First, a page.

As the longest-serving member of Congress in U.S. history, Rep. John Dingell is getting a lot of attention, most recently from Google, whose futuristic technologies were unimaginable when Dingell first took his post in 1955.
According to Dingell's spokesperson, Christopher Schuler, the congressman "had a grand ol' time" when he got a visit from a Google representative who let him test out Google Glass. After learning how to operate the new technology, Dingell, D-Mich., made his first query.
"Directions to a good Chinese restaurant," he asked before receiving directions to Young Chow on Capitol Hill.
"This is quite a machine!" he added.
Dingell's staff posted a video of the Congressman wearing Google Glass on his Facebook page. The post stated that Dingell wanted to try the technology because he is "proud to have Google in Ann Arbor" and that the experience "sure made finding a place to eat dinner tonight even easier!"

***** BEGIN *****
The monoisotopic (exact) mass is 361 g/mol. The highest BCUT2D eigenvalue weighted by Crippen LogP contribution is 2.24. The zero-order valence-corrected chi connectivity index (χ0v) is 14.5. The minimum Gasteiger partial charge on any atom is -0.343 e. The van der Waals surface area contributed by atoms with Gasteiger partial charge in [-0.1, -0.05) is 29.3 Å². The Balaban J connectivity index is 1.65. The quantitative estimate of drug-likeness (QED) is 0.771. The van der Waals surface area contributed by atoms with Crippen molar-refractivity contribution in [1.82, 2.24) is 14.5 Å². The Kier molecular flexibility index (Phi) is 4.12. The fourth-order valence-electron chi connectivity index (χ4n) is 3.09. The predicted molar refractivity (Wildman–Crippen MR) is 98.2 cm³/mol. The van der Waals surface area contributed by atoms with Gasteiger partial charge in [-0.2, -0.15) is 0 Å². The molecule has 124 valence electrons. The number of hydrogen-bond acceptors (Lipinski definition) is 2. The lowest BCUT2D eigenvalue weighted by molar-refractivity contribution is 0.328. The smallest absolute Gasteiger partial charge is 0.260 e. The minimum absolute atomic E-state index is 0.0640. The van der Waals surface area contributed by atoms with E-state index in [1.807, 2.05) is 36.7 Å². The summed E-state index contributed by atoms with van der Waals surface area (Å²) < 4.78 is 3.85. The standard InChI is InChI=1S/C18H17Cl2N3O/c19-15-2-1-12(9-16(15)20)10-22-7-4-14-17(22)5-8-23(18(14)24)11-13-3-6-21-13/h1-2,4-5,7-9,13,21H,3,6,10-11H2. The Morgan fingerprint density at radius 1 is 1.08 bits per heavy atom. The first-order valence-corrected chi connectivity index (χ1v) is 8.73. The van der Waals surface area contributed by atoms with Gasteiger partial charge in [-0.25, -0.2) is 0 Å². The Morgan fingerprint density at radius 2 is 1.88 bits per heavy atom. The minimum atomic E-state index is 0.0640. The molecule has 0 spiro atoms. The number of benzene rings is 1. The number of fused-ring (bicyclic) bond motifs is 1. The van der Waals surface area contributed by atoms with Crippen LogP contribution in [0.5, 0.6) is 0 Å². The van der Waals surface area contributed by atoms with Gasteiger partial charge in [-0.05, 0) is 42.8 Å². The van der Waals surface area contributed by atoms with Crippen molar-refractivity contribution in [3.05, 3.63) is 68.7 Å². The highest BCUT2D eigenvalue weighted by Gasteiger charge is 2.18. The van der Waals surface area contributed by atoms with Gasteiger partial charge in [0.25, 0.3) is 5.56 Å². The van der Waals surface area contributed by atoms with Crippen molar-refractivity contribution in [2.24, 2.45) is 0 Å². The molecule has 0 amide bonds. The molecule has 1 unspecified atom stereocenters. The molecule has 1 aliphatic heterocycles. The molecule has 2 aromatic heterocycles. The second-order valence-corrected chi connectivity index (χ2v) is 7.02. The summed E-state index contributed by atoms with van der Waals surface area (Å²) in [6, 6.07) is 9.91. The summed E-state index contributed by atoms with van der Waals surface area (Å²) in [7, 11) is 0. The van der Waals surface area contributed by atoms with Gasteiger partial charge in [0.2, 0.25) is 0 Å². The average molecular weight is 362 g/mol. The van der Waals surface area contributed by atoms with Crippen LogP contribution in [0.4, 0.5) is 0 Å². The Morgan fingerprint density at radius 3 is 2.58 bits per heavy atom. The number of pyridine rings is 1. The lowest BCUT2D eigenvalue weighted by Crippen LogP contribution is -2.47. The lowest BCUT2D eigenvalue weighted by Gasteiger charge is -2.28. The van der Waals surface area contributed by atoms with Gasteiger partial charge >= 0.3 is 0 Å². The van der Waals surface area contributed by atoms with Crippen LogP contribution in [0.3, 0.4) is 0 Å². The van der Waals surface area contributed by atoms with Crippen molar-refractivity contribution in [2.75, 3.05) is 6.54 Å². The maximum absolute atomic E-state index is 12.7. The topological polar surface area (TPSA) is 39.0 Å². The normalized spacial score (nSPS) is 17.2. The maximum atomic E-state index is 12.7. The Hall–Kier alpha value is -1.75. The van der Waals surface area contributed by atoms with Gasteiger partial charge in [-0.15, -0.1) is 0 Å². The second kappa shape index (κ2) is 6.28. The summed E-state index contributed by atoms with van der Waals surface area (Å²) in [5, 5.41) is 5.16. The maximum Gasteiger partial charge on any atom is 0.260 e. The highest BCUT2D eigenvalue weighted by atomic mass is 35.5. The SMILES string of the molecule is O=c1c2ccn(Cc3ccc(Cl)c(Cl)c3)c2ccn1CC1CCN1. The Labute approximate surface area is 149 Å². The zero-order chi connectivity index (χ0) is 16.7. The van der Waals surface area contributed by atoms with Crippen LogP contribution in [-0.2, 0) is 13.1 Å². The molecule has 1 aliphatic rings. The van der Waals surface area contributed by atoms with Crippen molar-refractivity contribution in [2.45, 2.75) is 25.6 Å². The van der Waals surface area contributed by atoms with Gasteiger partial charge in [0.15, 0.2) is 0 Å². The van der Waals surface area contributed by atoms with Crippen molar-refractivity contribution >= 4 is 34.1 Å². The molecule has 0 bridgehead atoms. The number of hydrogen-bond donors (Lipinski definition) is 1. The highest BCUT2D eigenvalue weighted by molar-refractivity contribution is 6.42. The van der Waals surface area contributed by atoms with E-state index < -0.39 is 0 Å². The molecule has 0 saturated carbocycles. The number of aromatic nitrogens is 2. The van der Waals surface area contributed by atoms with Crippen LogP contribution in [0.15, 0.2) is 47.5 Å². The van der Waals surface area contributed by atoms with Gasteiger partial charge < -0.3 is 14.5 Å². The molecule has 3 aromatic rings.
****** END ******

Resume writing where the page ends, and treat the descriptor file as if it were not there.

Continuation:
While Google's presence in Dingell's congressional district is undeniable, he isn't the first politician to try the technology before it's available to the masses.
Rep. Michele Bachmann made waves on social media when she tried on Google Glass at a GOP demo in May of this year. Former Speaker of the House Newt Gingrich also has ties to the new technology after winning a Twitter contest that allowed him to be one of Google's explorers. His winning Tweet mentioned plans of using Google Glass during zoo and museum visits.
According to Open Secrets, Google contributed $3,820,612 to political candidates in the 2012 cycle, and spent nearly $28 million to lobby Congress from 2011-2012. Twenty-three members of Congress own Google shares, though not Dingell.
ABC News was unable to reach a representative from Google for comment.
ABC News' John Parkinson contributed to this report.